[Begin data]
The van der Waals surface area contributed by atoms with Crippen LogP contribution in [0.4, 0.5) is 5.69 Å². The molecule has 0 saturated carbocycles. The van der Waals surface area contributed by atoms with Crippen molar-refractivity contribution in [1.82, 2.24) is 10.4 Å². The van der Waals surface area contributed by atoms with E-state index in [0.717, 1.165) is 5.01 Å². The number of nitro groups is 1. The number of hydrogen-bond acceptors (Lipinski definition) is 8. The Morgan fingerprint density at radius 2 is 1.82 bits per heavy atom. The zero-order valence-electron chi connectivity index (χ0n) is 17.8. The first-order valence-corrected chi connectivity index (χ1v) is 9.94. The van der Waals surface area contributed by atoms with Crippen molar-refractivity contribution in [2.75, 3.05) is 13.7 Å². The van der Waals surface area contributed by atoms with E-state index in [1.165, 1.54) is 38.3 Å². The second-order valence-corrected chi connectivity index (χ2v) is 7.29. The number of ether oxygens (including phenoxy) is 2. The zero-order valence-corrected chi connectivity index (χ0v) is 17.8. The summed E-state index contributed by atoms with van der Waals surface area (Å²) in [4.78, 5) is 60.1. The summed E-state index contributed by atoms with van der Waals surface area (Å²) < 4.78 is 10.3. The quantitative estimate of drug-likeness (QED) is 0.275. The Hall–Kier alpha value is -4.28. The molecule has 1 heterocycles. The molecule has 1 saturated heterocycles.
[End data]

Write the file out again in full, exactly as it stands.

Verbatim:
The van der Waals surface area contributed by atoms with Crippen LogP contribution in [0.4, 0.5) is 5.69 Å². The molecule has 0 saturated carbocycles. The van der Waals surface area contributed by atoms with Crippen molar-refractivity contribution in [1.82, 2.24) is 10.4 Å². The van der Waals surface area contributed by atoms with E-state index in [0.717, 1.165) is 5.01 Å². The number of nitro groups is 1. The number of hydrogen-bond acceptors (Lipinski definition) is 8. The Morgan fingerprint density at radius 2 is 1.82 bits per heavy atom. The zero-order valence-electron chi connectivity index (χ0n) is 17.8. The first-order valence-corrected chi connectivity index (χ1v) is 9.94. The van der Waals surface area contributed by atoms with Crippen molar-refractivity contribution in [2.75, 3.05) is 13.7 Å². The van der Waals surface area contributed by atoms with E-state index in [1.165, 1.54) is 38.3 Å². The second-order valence-corrected chi connectivity index (χ2v) is 7.29. The number of ether oxygens (including phenoxy) is 2. The zero-order valence-corrected chi connectivity index (χ0v) is 17.8. The summed E-state index contributed by atoms with van der Waals surface area (Å²) in [4.78, 5) is 60.1. The summed E-state index contributed by atoms with van der Waals surface area (Å²) < 4.78 is 10.3. The quantitative estimate of drug-likeness (QED) is 0.275. The Hall–Kier alpha value is -4.28. The molecule has 1 heterocycles. The molecule has 1 saturated heterocycles.